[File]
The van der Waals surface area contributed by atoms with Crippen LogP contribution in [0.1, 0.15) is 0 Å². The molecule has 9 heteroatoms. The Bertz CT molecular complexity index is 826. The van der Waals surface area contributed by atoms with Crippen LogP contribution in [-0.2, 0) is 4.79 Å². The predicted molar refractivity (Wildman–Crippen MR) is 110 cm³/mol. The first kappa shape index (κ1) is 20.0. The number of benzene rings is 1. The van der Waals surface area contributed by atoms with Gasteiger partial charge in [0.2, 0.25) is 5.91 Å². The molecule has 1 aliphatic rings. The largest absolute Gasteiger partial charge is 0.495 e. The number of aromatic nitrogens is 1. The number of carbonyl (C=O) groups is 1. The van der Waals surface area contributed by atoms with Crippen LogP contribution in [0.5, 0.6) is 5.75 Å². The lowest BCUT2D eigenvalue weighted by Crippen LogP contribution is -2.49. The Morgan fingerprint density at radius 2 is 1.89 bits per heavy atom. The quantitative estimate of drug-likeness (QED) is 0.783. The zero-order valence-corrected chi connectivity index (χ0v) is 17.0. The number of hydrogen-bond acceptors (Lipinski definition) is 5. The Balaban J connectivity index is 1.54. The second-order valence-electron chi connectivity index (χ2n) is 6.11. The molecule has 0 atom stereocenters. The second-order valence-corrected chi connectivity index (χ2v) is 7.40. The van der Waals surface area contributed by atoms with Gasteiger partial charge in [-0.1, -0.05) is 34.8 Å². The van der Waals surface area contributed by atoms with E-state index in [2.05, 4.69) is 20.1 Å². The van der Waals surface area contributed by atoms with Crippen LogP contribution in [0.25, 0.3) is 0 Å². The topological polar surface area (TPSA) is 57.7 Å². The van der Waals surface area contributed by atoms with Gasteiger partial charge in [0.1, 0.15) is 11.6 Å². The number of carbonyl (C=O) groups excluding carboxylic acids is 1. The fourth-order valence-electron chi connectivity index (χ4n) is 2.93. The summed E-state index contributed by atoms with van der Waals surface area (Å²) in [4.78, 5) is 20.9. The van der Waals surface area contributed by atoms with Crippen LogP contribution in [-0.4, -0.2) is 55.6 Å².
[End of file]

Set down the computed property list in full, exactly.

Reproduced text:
The van der Waals surface area contributed by atoms with Crippen LogP contribution in [0.1, 0.15) is 0 Å². The molecule has 9 heteroatoms. The Bertz CT molecular complexity index is 826. The van der Waals surface area contributed by atoms with Crippen LogP contribution in [-0.2, 0) is 4.79 Å². The predicted molar refractivity (Wildman–Crippen MR) is 110 cm³/mol. The first kappa shape index (κ1) is 20.0. The number of benzene rings is 1. The van der Waals surface area contributed by atoms with Gasteiger partial charge in [0.2, 0.25) is 5.91 Å². The molecule has 1 aliphatic rings. The largest absolute Gasteiger partial charge is 0.495 e. The number of aromatic nitrogens is 1. The number of carbonyl (C=O) groups is 1. The van der Waals surface area contributed by atoms with Crippen LogP contribution in [0.5, 0.6) is 5.75 Å². The lowest BCUT2D eigenvalue weighted by Crippen LogP contribution is -2.49. The Morgan fingerprint density at radius 2 is 1.89 bits per heavy atom. The quantitative estimate of drug-likeness (QED) is 0.783. The zero-order valence-corrected chi connectivity index (χ0v) is 17.0. The number of hydrogen-bond acceptors (Lipinski definition) is 5. The Balaban J connectivity index is 1.54. The second-order valence-electron chi connectivity index (χ2n) is 6.11. The molecule has 0 atom stereocenters. The second-order valence-corrected chi connectivity index (χ2v) is 7.40. The van der Waals surface area contributed by atoms with Gasteiger partial charge in [-0.1, -0.05) is 34.8 Å². The van der Waals surface area contributed by atoms with E-state index in [2.05, 4.69) is 20.1 Å². The van der Waals surface area contributed by atoms with Crippen LogP contribution in [0.25, 0.3) is 0 Å². The topological polar surface area (TPSA) is 57.7 Å². The van der Waals surface area contributed by atoms with Gasteiger partial charge in [0.1, 0.15) is 11.6 Å². The number of carbonyl (C=O) groups excluding carboxylic acids is 1. The fourth-order valence-electron chi connectivity index (χ4n) is 2.93. The summed E-state index contributed by atoms with van der Waals surface area (Å²) in [4.78, 5) is 20.9. The van der Waals surface area contributed by atoms with Crippen LogP contribution in [-0.4, -0.2) is 55.6 Å².